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Reuse and refurbish: a cost savings delivery model for specialized seating.

https://arctichealth.org/en/permalink/ahliterature126230
Source
Arch Phys Med Rehabil. 2012 Jul;93(7):1286-8
Publication Type
Article
Date
Jul-2012
Author
Rodney S Li Pi Shan
Wendy M Chrusch
Angelo G Linassi
Rajini Sankaran
Jeanine Munchinsky
Author Affiliation
Division of Physical Medicine and Rehabilitation, University of Calgary, Alberta, Canada. Rodney.lipishan@albertahealthservices.ca
Source
Arch Phys Med Rehabil. 2012 Jul;93(7):1286-8
Date
Jul-2012
Language
English
Publication Type
Article
Keywords
Adolescent
Alberta
Child
Child, Preschool
Cost Savings
Cost-Benefit Analysis
Disability Evaluation
Disabled Children
Equipment Reuse - economics
Female
Humans
Infant
Longitudinal Studies
Male
Models, Economic
Retrospective Studies
Self-Help Devices - economics
Wheelchairs - economics
Abstract
To describe a unique specialized seating delivery model for children with disabilities that focuses on cost containment and environmental preservation. To determine whether this delivery model achieves cost containment.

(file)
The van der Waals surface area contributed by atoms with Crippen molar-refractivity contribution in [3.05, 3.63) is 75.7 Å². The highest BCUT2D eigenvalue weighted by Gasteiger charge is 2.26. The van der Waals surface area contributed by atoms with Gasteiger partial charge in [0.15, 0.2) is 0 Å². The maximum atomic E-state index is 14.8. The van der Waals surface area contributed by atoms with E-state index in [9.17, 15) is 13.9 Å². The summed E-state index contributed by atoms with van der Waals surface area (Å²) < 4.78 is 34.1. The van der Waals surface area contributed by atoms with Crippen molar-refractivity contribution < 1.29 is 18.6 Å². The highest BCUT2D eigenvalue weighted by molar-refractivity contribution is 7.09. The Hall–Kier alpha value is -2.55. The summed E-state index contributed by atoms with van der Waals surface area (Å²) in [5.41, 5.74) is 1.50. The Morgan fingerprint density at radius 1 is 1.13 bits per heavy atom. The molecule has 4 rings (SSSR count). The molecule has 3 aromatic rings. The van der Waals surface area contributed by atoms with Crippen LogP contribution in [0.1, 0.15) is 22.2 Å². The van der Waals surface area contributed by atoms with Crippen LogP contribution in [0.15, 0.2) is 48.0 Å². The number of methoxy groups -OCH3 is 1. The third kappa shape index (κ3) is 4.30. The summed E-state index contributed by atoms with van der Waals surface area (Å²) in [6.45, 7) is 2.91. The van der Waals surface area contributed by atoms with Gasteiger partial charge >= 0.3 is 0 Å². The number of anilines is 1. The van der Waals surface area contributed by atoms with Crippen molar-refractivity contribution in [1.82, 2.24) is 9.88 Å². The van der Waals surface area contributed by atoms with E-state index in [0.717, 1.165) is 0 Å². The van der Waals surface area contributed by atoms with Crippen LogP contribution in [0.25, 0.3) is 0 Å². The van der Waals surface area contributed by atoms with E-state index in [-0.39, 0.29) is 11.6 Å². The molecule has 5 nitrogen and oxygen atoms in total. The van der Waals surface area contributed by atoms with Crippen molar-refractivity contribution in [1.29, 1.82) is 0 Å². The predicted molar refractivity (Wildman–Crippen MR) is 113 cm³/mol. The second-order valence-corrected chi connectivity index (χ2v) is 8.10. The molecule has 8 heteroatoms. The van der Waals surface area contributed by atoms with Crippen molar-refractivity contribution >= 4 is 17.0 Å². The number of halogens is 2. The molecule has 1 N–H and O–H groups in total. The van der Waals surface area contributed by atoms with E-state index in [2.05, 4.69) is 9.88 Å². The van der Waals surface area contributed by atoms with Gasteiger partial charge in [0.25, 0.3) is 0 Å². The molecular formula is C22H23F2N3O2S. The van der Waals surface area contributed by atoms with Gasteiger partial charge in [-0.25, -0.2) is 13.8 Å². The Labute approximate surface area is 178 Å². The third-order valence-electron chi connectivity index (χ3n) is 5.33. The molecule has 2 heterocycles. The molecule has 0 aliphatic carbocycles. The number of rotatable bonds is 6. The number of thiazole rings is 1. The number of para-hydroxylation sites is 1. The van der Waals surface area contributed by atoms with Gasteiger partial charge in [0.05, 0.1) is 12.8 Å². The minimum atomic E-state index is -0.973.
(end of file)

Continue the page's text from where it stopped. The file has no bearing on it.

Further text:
A retrospective cost analysis using data from billing records and annual statistical reports of the specialized seating program, for the 2004 to 2009 billing period.
The specialized seating program is a service provided on a referral basis by the Saskatchewan Abilities Council, which is under contract to Saskatchewan Health.
Pediatric patients (N=40) with physical disabilities (cerebral palsy, developmental delay, acquired brain injury, spinal cord injury, Down syndrome, other) who were referred, assessed, and met inclusion criteria.
Not applicable.
Relative cost (in Canadian dollars) of providing units with recycled components compared with purchasing new units.
The average cost of a used wheelchair was Can $698.11. The average cost of a new chair was $2143.69, leading to an average savings per chair of $1445.58. Of the 49 chairs issued, this resulted in a total cost savings of $85,393.97. When labor costs were taken into account ($50,060.26), the savings amounted to $35,333.71. Overall cost reduction was 41.3%.
A retrospective analysis shows evidence of cost containment. Long-term sustainability of the program requires ongoing analysis of the cost and environmental advantages of a recycling program and review of benefits provided in relation to the ability to meet patient needs. This delivery model does incorporate accountability and a policy framework, which could serve as a model for other centers.
PubMed ID
22410182 View in PubMed
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